# Is simplifying a rational function considered as a continuous extension?

Given the rational function $f(x)=\frac{x^2-1}{x+1}$. The expression can be simplified to $g(x)=x-1$ and thus the singularity at $x=-1$ is removed.

I would personally claim that $f$ and $g$ are the same function and that $f$ is defined on all $\mathbb R$ with no discontinuities.

However, in some text book I read, the author stated that by doing so, one obtained the continuous extension of $f$ and would remove the discontinuity.

I am aware that this question is somehow opinion based, but: Where does the creation of a new (extended) function start and where are we just refactoring terms while maintaining a given function?

• These issues involve conventions used when functions are defined by formulas. It is standard practice today (and for at least the past 100 years) to regard $f$ as undefined at $x=-1.$ Also, it is typically the case that one would not call $x=-1$ a point of discontinuity of $f,$ since this point is not in the domain of $f$ (any more than one would say that $f$ is discontinuous at some quaternion value, or at some matrix value, or at some geometrical triangle value, or at some well-formed formula (in logic) value, etc.). Dec 29, 2015 at 14:50
• You are right. I should have written singularity instead of discontinuity (as I did in the introduction). However, I somehow remember being taught that instead of having $f$ undefined at $x=-1$, one should rather simplify the fraction and thus avoid that singularity. Dec 29, 2015 at 14:54
• I think it depends a lot on the level of rigor desired and what one wants to do with the concepts. In an elementary algebra course the emphasis is (mostly) on algebraic manipulation, and not on set-theoretic/logical analysis of functions, but in an undergraduate real analysis course the emphasis gets reversed. Dec 29, 2015 at 14:58
• Your question explains very well (one reason) why I dislike the secondary education view of defining functions by a formula, rather than by the specification of domain, range, and of the image of each element of the domain. Dec 29, 2015 at 16:46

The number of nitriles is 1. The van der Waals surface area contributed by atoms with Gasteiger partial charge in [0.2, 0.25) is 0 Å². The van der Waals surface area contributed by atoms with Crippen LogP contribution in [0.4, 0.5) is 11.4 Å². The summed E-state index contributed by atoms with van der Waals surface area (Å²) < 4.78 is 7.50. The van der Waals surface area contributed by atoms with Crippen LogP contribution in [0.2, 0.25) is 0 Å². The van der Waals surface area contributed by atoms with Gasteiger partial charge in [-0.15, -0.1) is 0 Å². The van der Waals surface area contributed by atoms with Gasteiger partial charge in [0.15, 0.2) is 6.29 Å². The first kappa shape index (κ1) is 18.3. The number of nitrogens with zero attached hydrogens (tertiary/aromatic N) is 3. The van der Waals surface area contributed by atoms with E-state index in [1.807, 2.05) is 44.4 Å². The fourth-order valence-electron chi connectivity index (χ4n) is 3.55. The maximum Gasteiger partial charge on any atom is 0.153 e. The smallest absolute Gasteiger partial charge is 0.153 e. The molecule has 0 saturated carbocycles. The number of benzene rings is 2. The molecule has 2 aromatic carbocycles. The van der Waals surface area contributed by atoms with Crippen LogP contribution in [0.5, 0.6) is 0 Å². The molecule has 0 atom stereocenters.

• @BenoîtKloeckner Doesn't the formula for $f$ above (and formulae used to define functions in general) neatly specify exactly the domain, range, and image of each element? That's how we know $g$ is not a valid alternate formula for $f$. Furthermore, I'm hard pressed to come up with a reasonable and rigorous way to define any function with an infinite domain without using a formula. Dec 29, 2015 at 18:50

I would say they are definitely not the same function. Let's take an even simpler example:

$$h(x)=\frac{x}{x}$$

This function is defined for all $x \ne 0$, and at such points it is equal to $1$. But it is not the same function as the constant function $$k(x)=1$$ because the two functions have different domains. See also my answer at https://math.stackexchange.com/questions/1525054/why-are-removable-discontinuities-even-discontinuities-at-all/1525156#1525156.

• That's a very good point indeed. Dec 29, 2015 at 16:39
• $h(x) = \frac{x}{x}$ is a formula, not a function; you haven't specified a function because you haven't given the domain and codomain of $h$. If you do specify the domain as all real $x \neq 0$, you could just as well write $h(x) = 1$ and it'd say the same thing. Dec 29, 2015 at 17:00
• @DanielHast In secondary education the standard convention is that unless otherwise specified any formula implicitly defines a real-valued function whose domain is the maximal subset of $\mathbb{R}$ for which the formula is well-defined. Dec 29, 2015 at 18:01
• That convention is probably a large part of why many students come out of high school with so many misconceptions and so much confusion about what functions are, which becomes readily apparent as soon as they take calculus or any higher mathematics in college. Dec 29, 2015 at 23:42
• Agreeing with @mweiss, this is also standard in college calculus texts, e.g.: Stein and Barvellos, Calculus and Analytic Geometry, 5E (1992) Sec 2.1: "The domain consists of all $x$ such that $f(x)$ is defined. So exclude those $x$ for which the formula makes no sense (requiring, for instance, division by 0 or the square root of a negative number)." It's pretty reasonable that if say, a course concerns only the context of real numbers, that be taken as the domain for the whole course and not have to be repeated for every individual example and exercise. Dec 30, 2015 at 3:28

The expression $f(x) = \frac{x^2 - 1}{x + 1}$ is a formula (with two free variables, $f$ and $x$), not a function. It is not the same formula as $f(x) = x - 1$, but neither is $1 + 1 = 2$ the same formula as $2 = 1 + 1$.

By convention, such formulas are sometimes taken to represent functions in contexts where the domain and codomain can be inferred from context. In this case, one could say more precisely that $f: \mathbb{R} \setminus \{-1\} \to \mathbb{R}$ is the function defined for each $x \in \mathbb{R} \setminus \{-1\}$ by $f(x) = \frac{x^2 - 1}{x + 1}$. This is a continuous function. (The "missing point" in the domain, $-1$, is a (removable) singularity, not a discontinuity; it makes no sense to talk about continuity of a function outside its domain.)